‘Objectivity’ sometimes vital, sometimes not – Two contradictory presentations.

The BPS lobby take a similar attitude to ‘objectivity’, the cornerstone of any professed scientific method, as they do to ‘medical authority’. When it suits the professor’s desired aims to emphasise the importance of ‘objectivity‘, for example in order to diminish the validity of certain conditions, those categorised in his account as ‘subjective‘ or ‘symptom based’ (ie depend largely on personal accounts of pain, discomfort and distress), then this is done. But when the desired effect is to inject some doubt into existing ways of assessing capacity in illness, (ie via the ‘medical model’) Professor Aylward depicts ‘objectivity’ as far less reliable or even achievable.

At one end of this scale a presentation which the professor gave in Amsterdam in 2007 for occupational and insurance physicians, ‘The Assessment of Work Capacity in the United Kingdom’, [11.] begins with the astonishing claim that “The assessment of Work Capacity is frustrated by the meaningless pursuit for objectivity“. The presentation ends with a call to “Abandon the forlorn pursuit of objectivity” and “Embrace the bio-psycho-social paradigm shift”. The cult-like appearance of these last two phrases comes as no real surprise since their objective is to bring about a kind of brainwashing effect into a new ‘way of thinking’. Revealingly, a note attached to the presentation declares that incapacity benefits are a “big area of reformby which the employment rates of sick and disabled people may be increased. Are we really expected to believe that the professor has not had continuing involvement, indeed influence, in these reforms?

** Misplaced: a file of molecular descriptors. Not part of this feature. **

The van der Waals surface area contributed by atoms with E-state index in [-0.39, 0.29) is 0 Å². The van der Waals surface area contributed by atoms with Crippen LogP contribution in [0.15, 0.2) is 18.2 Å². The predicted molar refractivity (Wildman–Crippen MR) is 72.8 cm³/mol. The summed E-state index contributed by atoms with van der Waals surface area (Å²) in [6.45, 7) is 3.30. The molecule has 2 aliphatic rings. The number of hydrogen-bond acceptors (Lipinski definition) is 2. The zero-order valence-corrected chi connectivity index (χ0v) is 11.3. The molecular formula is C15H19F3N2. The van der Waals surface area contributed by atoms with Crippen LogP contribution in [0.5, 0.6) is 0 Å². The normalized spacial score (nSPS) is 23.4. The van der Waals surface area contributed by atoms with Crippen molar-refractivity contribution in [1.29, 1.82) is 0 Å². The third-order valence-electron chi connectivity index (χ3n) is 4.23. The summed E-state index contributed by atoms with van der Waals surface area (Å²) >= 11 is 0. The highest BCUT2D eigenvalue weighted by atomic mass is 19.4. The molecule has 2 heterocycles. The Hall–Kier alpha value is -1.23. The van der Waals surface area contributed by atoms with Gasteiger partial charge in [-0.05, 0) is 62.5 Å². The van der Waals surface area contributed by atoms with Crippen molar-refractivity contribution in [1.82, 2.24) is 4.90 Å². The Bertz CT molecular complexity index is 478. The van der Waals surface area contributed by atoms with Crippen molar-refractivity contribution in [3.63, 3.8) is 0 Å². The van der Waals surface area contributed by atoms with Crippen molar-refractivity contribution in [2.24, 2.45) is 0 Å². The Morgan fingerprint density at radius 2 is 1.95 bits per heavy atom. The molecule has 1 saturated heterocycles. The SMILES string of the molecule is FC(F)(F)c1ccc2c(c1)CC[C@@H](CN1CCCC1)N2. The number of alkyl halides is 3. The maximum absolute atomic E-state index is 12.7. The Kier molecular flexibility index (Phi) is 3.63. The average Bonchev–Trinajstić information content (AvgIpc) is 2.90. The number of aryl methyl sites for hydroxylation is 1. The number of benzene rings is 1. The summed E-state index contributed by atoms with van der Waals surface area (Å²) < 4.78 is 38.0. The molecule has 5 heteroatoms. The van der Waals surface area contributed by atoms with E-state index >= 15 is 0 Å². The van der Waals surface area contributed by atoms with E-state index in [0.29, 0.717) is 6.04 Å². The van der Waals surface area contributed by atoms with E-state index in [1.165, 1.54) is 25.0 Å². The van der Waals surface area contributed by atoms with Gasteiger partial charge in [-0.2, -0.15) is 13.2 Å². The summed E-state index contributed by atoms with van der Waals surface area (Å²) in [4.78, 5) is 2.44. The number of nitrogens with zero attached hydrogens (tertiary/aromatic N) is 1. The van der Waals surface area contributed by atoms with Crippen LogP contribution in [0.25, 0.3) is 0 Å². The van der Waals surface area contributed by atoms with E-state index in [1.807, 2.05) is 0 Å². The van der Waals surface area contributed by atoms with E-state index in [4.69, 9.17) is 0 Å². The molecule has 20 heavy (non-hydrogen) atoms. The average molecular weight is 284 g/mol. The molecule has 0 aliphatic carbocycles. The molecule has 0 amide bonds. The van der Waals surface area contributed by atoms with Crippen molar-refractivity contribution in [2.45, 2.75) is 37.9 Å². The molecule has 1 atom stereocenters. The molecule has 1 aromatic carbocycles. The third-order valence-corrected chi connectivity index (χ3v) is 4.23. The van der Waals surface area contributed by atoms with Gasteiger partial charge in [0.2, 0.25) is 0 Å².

Contrarily, Professor Aylward’s presentation at a Sydney conference three years later, entitled ‘Realising the Health Benefits of Work’ [12.] to ‘leaders’ from Australian government and industry depicts ‘objectivity’ quite differently. Here it is presented as a taken for granted final arbiter of fact. In this case it is used, as it so often is by the BPS lobby, to undermine the validity of a range of health conditions, including mental health, musculo-skeletal and cardio-respiratory conditions. Such illnesses are minimised by alleging that they show “Limited objective evidence of disease”.

WCA – an ‘objective’ tool for assessing ‘Work Capacity’

It is disconcerting, when the professor is so particularly adamant about so many of his